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Mary Robinson and the Gothic
Anne Close

Mary Robinson‘s decision to publish in a notorious genre, the Gothic, drew further attention to her own sexual and moral notoriety. In Hubert de Sevrac, a Romance of the Eighteenth Century (1796) and Memoirs of the Late Mrs. Robinson (1801), she manipulates the publiccs taste for the type of Gothic fiction popularised by Ann Radcliffe and offers the sexually experienced heroine as a counter-ideal to Radcliffe‘s sexually naive characters. These works strategically revise conventional Gothic discourse in order to reassign the cultural significance of active female sexuality to fictional women, and, ultimately, to Robinson herself.

Gothic Studies
Reading the gaps in Mary Robinson’s Memoirs (1801)
Susan Civale

Chapter 3 ‘Beyond the power of utterance’: Reading the gaps in Mary Robinson’s Memoirs (1801) I n 1 7 8 0 , the s t u n n ing actress and poet Mary Darby Robinson (1758–1800) sparked a media frenzy known as the ‘Perdita’ affair when she began a high-profile amour with the teenaged Prince of Wales, later King George IV. Robinson spent her adult life transforming her public position from sex object to writing subject. Her Memoirs of the Late Mrs. Robinson, Written by Herself (1801), edited by her daughter Maria Elizabeth and published the year after her death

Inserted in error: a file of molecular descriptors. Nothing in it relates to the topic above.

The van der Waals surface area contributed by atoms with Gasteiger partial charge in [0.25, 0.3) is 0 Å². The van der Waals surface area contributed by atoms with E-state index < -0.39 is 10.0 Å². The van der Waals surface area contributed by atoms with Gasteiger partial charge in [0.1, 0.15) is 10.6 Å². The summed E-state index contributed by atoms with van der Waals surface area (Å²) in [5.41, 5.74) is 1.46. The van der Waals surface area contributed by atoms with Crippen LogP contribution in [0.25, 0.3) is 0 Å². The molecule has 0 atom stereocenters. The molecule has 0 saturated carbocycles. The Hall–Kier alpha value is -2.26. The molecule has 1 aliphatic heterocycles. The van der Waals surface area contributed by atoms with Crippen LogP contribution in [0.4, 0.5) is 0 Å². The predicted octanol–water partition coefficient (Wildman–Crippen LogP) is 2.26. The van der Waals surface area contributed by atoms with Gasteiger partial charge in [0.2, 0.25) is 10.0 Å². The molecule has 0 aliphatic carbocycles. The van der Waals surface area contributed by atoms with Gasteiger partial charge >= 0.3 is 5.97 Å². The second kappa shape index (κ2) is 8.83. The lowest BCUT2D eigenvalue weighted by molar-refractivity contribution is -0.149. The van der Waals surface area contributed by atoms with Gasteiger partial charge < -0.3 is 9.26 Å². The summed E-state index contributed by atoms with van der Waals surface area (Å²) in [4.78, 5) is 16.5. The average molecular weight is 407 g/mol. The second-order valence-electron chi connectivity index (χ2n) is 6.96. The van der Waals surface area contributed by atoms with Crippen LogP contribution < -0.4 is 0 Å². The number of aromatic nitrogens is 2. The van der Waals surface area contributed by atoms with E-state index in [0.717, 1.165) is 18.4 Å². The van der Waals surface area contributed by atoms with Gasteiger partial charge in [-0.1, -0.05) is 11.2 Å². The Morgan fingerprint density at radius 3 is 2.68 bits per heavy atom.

in Romantic women’s life writing
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Susan Civale

her, such as that of Millicent Garrett Fawcett. Using this material, the chapter highlights unrecognised strands of Wollstonecraft’s legacy and argues for Godwin’s biography as an innovative contribution to Romantic life writing and a pivotal component in Wollstonecraft’s affective and intellectual appeal in the nineteenth century. The third case study looks at the actress, poet and royal mistress Mary Darby Robinson (1758–1800), who spent the bulk of her adult life transforming her public position from sex object to writing subject. Her Memoirs of the Late Mrs

in Romantic women’s life writing